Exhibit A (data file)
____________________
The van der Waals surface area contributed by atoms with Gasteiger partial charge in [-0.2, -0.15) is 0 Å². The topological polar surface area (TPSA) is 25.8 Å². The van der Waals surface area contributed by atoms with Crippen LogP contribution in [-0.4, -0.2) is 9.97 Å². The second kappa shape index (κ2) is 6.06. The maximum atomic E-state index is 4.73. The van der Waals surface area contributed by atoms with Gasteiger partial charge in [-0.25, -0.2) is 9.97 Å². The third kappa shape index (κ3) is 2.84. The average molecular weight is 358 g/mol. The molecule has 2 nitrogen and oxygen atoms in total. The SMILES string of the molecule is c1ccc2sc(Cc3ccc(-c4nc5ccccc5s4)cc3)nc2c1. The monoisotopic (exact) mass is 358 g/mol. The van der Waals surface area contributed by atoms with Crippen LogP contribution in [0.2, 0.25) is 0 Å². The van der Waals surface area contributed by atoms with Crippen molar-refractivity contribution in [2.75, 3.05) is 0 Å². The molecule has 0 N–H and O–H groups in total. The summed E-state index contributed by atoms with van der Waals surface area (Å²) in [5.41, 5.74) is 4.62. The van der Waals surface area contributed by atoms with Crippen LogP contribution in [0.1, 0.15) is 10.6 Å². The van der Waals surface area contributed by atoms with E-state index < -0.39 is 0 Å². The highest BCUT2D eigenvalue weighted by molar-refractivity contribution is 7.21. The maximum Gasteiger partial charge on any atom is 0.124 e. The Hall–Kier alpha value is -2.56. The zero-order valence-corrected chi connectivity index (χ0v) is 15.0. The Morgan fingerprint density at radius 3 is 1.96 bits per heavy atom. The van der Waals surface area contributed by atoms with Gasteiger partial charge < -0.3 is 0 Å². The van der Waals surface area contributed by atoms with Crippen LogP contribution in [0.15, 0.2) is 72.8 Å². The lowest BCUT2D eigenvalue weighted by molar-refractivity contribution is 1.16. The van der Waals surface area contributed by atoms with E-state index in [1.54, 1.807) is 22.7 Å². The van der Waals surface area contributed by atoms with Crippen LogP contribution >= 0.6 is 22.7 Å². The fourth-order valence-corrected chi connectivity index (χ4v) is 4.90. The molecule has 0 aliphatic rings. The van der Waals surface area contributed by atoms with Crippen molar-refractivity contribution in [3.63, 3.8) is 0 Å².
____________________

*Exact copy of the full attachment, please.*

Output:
The van der Waals surface area contributed by atoms with Gasteiger partial charge in [-0.2, -0.15) is 0 Å². The topological polar surface area (TPSA) is 25.8 Å². The van der Waals surface area contributed by atoms with Crippen LogP contribution in [-0.4, -0.2) is 9.97 Å². The second kappa shape index (κ2) is 6.06. The maximum atomic E-state index is 4.73. The van der Waals surface area contributed by atoms with Gasteiger partial charge in [-0.25, -0.2) is 9.97 Å². The third kappa shape index (κ3) is 2.84. The average molecular weight is 358 g/mol. The molecule has 2 nitrogen and oxygen atoms in total. The SMILES string of the molecule is c1ccc2sc(Cc3ccc(-c4nc5ccccc5s4)cc3)nc2c1. The monoisotopic (exact) mass is 358 g/mol. The van der Waals surface area contributed by atoms with Crippen LogP contribution in [0.2, 0.25) is 0 Å². The van der Waals surface area contributed by atoms with Crippen molar-refractivity contribution in [2.75, 3.05) is 0 Å². The molecule has 0 N–H and O–H groups in total. The summed E-state index contributed by atoms with van der Waals surface area (Å²) in [5.41, 5.74) is 4.62. The van der Waals surface area contributed by atoms with Crippen LogP contribution in [0.1, 0.15) is 10.6 Å². The van der Waals surface area contributed by atoms with E-state index < -0.39 is 0 Å². The highest BCUT2D eigenvalue weighted by molar-refractivity contribution is 7.21. The maximum Gasteiger partial charge on any atom is 0.124 e. The Hall–Kier alpha value is -2.56. The zero-order valence-corrected chi connectivity index (χ0v) is 15.0. The Morgan fingerprint density at radius 3 is 1.96 bits per heavy atom. The van der Waals surface area contributed by atoms with Gasteiger partial charge < -0.3 is 0 Å². The van der Waals surface area contributed by atoms with Crippen LogP contribution in [0.15, 0.2) is 72.8 Å². The lowest BCUT2D eigenvalue weighted by molar-refractivity contribution is 1.16. The van der Waals surface area contributed by atoms with E-state index in [1.54, 1.807) is 22.7 Å². The van der Waals surface area contributed by atoms with Crippen LogP contribution >= 0.6 is 22.7 Å². The fourth-order valence-corrected chi connectivity index (χ4v) is 4.90. The molecule has 0 aliphatic rings. The van der Waals surface area contributed by atoms with Crippen molar-refractivity contribution in [3.63, 3.8) is 0 Å².